Industry organizations: FAPAV Federazione per la Tutela delle Industrie Audiovisive e Multimediali (Italy), LeakID (France), European VOD Coalition, Associação para a Defesa do Ciberespaço (Portugal), News Media Coalition (Belgium), News Media Europe, EUROCINEMA (Belgium), International Union of Cinemas (Belgium), VAP – Verein Anti-Piraterie der Film- und Videobranche (Austria), Asociace komerčních televizí, z.s. (CZ) (Czechia), Association of Commercial Television and Video on Demand Services in Europe (ACT) (Belgium), EBU-UER (Belgium), NLconnect (Netherlands), Stowarzyszenie Sygnał (Poland), La Coalición (Spain), Danish Rights Alliance (Denmark), FEVIP (Portugal), Computer & Communications Industry Association’s (CCIA Europe) (Belgium), Audiovisual Anti-Piracy Alliance (United Kingdom), Stichting BREIN (Netherlands),
Video service providers: NOS Communições SA (Portugal), Sky Group (Belgium), CANAL+ Group (France), Bouygues Europe (Representation of the Bouygues Group in Brussels) (France), Telefonica (Spain), Hellenic Telecommunications Organisation S.A. (Greece), Cyfrowy Polsat S.A. (Poland),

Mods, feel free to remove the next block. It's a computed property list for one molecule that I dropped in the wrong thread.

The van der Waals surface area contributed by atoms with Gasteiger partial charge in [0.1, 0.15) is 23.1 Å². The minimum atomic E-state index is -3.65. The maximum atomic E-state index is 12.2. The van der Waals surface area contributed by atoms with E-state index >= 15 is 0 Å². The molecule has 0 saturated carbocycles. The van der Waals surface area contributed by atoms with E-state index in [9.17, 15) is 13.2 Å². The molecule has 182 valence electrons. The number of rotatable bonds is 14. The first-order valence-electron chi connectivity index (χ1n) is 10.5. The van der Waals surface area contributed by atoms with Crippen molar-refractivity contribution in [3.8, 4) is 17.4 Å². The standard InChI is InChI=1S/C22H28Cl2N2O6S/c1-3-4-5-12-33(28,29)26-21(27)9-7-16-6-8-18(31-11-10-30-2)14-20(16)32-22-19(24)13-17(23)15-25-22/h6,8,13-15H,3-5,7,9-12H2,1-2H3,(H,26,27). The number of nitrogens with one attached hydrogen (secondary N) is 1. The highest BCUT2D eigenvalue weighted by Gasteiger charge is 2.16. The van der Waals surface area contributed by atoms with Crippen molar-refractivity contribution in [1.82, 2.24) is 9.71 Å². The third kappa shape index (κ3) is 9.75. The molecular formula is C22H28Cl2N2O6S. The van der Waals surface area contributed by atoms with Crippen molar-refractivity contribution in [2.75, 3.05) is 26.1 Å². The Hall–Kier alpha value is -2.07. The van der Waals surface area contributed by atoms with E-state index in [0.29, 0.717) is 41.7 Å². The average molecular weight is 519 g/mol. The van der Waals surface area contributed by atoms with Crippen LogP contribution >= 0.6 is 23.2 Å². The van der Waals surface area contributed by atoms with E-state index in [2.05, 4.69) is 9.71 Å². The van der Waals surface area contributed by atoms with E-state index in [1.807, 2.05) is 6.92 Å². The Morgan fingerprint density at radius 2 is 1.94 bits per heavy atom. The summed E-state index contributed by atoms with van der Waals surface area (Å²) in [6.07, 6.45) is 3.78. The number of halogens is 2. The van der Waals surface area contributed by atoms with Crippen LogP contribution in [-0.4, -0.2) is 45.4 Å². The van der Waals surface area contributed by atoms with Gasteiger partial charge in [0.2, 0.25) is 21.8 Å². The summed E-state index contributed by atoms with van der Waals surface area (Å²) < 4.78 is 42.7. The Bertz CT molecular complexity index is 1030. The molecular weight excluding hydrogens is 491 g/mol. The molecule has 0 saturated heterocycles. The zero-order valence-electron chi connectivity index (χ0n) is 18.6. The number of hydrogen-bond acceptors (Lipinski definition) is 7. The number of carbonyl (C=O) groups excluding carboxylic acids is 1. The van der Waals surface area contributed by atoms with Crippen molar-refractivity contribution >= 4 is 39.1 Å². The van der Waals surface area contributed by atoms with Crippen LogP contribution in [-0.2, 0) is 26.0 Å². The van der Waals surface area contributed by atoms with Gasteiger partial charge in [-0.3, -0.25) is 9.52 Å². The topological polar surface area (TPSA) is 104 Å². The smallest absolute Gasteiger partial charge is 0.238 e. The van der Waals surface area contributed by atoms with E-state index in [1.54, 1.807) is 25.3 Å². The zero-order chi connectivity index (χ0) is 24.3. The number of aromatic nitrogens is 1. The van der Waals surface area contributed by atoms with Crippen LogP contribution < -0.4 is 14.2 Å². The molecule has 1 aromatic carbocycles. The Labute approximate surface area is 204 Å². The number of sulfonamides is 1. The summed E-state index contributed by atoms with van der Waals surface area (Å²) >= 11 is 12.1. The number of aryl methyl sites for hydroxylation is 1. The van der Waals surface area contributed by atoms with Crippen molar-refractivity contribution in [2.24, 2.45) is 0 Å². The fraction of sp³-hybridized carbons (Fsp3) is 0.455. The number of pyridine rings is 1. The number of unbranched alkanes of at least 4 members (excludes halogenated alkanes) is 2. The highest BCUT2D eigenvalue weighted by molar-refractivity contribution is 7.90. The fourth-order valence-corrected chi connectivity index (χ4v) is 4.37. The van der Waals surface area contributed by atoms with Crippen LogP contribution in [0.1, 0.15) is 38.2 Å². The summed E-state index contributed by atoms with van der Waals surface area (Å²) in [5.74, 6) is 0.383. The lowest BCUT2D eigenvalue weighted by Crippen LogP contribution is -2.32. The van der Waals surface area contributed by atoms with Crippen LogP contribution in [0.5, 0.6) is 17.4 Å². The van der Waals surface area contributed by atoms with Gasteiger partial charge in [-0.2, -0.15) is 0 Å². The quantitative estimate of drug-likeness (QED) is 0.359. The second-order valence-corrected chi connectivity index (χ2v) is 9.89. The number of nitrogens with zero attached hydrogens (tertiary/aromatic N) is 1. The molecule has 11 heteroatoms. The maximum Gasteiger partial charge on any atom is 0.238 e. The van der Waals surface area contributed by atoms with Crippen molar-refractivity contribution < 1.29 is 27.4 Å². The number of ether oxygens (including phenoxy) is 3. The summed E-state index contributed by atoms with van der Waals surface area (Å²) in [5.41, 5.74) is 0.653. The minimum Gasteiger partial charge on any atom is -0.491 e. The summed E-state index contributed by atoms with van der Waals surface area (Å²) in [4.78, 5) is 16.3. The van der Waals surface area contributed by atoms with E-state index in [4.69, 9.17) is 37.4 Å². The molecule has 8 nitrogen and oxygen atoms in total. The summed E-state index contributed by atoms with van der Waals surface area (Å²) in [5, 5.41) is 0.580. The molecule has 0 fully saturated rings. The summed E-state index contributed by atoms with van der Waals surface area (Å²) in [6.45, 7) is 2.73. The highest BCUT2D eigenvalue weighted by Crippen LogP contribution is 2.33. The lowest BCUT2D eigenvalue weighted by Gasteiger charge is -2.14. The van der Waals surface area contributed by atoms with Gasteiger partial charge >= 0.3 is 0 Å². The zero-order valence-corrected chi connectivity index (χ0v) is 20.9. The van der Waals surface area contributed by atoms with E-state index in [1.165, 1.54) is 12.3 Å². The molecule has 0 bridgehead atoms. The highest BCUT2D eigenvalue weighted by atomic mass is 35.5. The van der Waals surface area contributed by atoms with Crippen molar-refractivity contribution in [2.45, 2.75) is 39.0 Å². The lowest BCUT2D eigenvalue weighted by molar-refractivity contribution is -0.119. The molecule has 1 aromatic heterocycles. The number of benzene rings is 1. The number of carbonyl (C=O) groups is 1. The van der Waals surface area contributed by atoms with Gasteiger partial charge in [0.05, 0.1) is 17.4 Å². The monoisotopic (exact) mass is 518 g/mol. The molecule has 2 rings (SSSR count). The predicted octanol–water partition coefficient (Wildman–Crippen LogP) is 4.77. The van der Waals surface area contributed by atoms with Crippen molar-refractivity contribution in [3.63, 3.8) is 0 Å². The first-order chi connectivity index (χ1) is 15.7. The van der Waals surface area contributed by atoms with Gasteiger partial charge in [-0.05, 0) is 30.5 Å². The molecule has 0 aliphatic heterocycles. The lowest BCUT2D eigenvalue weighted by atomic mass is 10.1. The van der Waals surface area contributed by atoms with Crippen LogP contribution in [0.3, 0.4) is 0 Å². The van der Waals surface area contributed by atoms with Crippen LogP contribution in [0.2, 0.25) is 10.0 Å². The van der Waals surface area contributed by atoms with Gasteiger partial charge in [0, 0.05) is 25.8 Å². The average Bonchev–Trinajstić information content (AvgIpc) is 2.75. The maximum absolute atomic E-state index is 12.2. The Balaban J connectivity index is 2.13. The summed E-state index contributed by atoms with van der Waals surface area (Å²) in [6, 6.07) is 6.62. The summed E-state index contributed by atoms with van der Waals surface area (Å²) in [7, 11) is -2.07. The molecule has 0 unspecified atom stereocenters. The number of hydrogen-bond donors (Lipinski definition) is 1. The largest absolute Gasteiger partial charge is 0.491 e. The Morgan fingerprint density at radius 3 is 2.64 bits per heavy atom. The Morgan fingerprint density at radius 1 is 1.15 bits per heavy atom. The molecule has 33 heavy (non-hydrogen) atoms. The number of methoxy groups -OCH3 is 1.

Broadcasters and TV programmers: BBC, MFE-MEDIAFOREUROPE N.V. – Mediaset (Italy), DAZN Group Limited (United Kingdom), Central European Media Enterprises (CME) (Czechia),
Copyright advocates: IFPI (Switzerland), CreativityWorks! (Belgium), IFPI Denmark (Denmark), Copyright Information and Anti-Piracy Centre (Finland), Live Content Coalition (Belgium), The Sports Rights Owners Coalition (SROC) Belgium, Föreningen Svensk Elitfotboll (Sweden), Hellenic Copyright Organization (Greece),
Internet service providers: Cloudflare (United States), WindTre S.p.A. (Italy), Open-Xchange AG (Germany), ISPA – Internet Service Providers Austria (Austria), European Internet Service Providers Association – EuroISPA (Belgium),
Consumer advocates: DECO (Portugal),